Moving Image Archiving and Preservation

preservation audiovisual film motion picture training education masters degree digital copyright conservation

Advanced Seminar in Preservation Studies, H72.3490, Spring 2008

Version: 1/14/08
Spring 2008 — Fridays, 9:30 – 11:30 am except Friday April 18 that is 9:30 – 1:30.
665 Broadway, Rm 643
Instructor: Mona Jimenez:
Rm 613, 665 Broadway
mona.jimenez@nyu.edu 212–992–8458

GOALS

This class is designed to: 1) prepare students for employment, publishing and professional engagement upon graduation, and 2) to support their completion of their thesis projects.

EXPECTATIONS

A blackboard site will be available for this course. Students are expected to check the site at least once a week for updates. Students are encouraged to pass along resources for the benefit of the class; forward them to Mona for posting.

Attendance at all classes is expected. More than one unexcused absence will substantially affect your grade. Please read the Plagiarism Advisory at the end of the syllabus.

MIAP Digital Archive

In addition to submitting assignments in print form, all course papers/projects will be submitted to me in electronic form. The materials will be made part of the MIAP digital archive in a private space for faculty use, and on the MIAP web site. Further information will be provided.

LOGISTICS AND ADDITIONAL RESPONSIBILITIES

Cell phones: Turn completely off during class as they may create problems with classroom audio.

Assignments and grading: Each student will do three short assignments as described below. Grades will be based on a combination of class preparedness and participation (40%) and assignments (60%).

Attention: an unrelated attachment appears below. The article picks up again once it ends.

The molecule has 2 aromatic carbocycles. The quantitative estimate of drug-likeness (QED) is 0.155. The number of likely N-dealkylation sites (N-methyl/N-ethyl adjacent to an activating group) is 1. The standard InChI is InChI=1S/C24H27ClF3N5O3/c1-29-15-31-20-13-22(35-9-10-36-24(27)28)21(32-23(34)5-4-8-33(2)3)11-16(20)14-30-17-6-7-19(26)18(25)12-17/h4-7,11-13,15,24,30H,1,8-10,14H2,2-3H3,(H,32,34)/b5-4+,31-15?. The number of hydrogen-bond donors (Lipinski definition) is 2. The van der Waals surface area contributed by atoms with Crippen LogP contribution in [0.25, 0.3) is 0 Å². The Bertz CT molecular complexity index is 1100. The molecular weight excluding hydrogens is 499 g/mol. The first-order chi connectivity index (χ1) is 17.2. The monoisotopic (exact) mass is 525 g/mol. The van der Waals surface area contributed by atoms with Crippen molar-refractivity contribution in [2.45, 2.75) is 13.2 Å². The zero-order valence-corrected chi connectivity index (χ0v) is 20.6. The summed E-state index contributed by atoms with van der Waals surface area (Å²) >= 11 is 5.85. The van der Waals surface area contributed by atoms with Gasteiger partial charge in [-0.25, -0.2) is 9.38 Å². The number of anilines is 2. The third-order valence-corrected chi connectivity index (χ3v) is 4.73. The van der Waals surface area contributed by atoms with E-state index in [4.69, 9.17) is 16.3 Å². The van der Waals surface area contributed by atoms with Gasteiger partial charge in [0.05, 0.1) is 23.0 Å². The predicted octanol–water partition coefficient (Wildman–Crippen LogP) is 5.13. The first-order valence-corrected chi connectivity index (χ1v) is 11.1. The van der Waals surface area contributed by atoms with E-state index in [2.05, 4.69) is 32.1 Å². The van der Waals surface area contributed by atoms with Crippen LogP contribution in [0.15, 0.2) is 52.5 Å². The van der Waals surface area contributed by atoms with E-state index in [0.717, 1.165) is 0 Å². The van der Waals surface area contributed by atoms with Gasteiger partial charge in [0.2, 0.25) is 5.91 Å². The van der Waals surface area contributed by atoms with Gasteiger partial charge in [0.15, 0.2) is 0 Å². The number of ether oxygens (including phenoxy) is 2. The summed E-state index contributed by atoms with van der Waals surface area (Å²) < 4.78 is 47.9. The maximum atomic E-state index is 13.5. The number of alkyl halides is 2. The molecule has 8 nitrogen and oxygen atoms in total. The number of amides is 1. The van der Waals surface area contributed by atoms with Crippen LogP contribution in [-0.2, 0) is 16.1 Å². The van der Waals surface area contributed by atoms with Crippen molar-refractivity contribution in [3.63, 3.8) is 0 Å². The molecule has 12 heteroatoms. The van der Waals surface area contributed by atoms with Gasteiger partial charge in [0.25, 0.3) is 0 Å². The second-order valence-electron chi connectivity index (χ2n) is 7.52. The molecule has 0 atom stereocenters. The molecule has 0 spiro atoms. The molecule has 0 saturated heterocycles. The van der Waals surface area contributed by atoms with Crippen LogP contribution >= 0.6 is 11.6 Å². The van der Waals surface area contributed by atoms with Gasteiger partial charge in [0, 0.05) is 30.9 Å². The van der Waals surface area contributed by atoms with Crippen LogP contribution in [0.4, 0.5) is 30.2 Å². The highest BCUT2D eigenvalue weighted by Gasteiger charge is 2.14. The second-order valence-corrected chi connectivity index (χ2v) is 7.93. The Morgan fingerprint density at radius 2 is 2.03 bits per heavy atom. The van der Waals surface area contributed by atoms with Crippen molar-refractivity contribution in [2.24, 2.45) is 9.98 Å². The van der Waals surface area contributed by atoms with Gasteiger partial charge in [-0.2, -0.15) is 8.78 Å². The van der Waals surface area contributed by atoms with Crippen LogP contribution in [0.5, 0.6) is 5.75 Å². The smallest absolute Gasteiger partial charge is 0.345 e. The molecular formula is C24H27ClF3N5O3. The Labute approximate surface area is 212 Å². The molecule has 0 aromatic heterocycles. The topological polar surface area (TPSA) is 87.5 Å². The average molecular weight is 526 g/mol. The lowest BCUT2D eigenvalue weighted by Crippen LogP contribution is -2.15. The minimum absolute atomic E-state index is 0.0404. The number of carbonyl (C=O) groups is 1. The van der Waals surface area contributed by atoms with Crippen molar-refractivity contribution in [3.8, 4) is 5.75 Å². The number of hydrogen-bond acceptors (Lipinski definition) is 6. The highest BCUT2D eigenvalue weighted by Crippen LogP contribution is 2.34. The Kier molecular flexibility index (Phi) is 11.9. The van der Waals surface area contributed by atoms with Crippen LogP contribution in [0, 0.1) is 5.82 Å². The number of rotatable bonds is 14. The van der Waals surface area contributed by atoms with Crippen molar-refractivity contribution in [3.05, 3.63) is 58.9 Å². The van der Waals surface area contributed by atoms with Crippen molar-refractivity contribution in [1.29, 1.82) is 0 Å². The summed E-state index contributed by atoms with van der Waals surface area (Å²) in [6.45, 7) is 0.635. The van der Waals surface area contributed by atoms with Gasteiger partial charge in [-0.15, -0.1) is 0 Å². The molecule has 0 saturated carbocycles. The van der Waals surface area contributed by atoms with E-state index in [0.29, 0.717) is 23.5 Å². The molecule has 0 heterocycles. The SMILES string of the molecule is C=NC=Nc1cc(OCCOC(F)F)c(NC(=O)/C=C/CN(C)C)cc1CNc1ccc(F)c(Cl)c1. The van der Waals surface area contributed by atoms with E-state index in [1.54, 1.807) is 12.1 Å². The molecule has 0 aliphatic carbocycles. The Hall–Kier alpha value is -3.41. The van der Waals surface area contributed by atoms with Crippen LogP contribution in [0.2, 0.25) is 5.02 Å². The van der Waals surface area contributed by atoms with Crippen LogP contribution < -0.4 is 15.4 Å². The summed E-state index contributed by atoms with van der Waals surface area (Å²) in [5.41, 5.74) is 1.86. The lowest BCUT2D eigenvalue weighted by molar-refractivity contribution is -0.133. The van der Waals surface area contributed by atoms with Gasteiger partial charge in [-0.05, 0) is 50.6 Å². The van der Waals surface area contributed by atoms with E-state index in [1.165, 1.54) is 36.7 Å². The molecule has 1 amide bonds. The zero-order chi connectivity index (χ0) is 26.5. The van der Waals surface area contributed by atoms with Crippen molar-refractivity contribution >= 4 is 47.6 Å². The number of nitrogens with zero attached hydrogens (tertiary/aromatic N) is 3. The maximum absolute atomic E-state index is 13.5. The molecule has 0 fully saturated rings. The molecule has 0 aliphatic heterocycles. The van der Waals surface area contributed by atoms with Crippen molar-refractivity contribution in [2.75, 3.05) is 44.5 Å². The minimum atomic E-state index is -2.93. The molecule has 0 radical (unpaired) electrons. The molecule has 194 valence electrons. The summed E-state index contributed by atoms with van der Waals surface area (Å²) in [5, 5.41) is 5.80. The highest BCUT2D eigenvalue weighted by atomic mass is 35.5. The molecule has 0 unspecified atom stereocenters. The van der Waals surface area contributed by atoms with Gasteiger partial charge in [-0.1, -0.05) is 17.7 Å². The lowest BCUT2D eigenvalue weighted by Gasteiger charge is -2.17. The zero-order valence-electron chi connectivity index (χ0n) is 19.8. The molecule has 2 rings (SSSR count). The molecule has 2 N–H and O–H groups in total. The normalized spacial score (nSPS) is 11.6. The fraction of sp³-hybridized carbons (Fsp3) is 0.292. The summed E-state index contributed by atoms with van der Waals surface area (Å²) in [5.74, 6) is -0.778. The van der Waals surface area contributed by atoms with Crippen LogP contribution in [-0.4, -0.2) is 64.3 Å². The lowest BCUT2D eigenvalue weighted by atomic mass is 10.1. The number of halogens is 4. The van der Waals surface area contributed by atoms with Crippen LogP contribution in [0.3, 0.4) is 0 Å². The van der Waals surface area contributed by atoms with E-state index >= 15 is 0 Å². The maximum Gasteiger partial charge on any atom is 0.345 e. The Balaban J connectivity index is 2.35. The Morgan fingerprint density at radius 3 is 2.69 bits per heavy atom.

RESOURCES

NYU,s Wasserman Center for Career Development has individual counseling, seminars, and several online tools including eVita, a portfolio template, and InterviewStream, a webcam–based interview training tool. You are encouraged to take advantage of their services for graduate students.
See: http://www.nyu.edu/careerdevelopment/students/grad_students/grad_students_services.php

US Department of Labor Statistics are interesting to track.
For Archivists, Curators and Museum Technicians see http://www.bls.gov/oco/ocos065.htm#addinfo.
For Librarians see http://www.bls.gov/oco/ocos068.htm

Library of Congress Human Resources has listings of jobs and fellowships http://www.loc.gov/hr/employment/index.php?action=cMain.showHome

The American Library Association Resource Development and Recruitment describes how libraries categorize library positions: http://www.ala.org/ala/hrdr/humanresource.cfm

The section Human Resource Development and Recruitment has useful statistical information: http://www.ala.org/ala/hrdr/libraryempresources/libraryemployment.cfm

See in particular How to Apply for a Library Job http://liswiki.org/wiki/HOWTO:Apply_for_a_library_job


For museum jobs, see jobHQ at http://www.aam-us.org/aviso/index.cfm

For archival positions, see the Society of American Archivists Online Employment Bulletinat http://www.archivists.org/employment/index.asp
The SAA Careers section also gives valuable information on the field, such as salary ranges. See http://www.archivists.org/nnNavigation.asp?sectionName=Careers

The American Institute for the Conservation of Artistic and Historic Works (AIC) defines competencies for conservators and has a section Guidelines for Selecting a Conservator that leads to a database of AIC members and their specialities: http://www.aic-faic.org/guide/form.html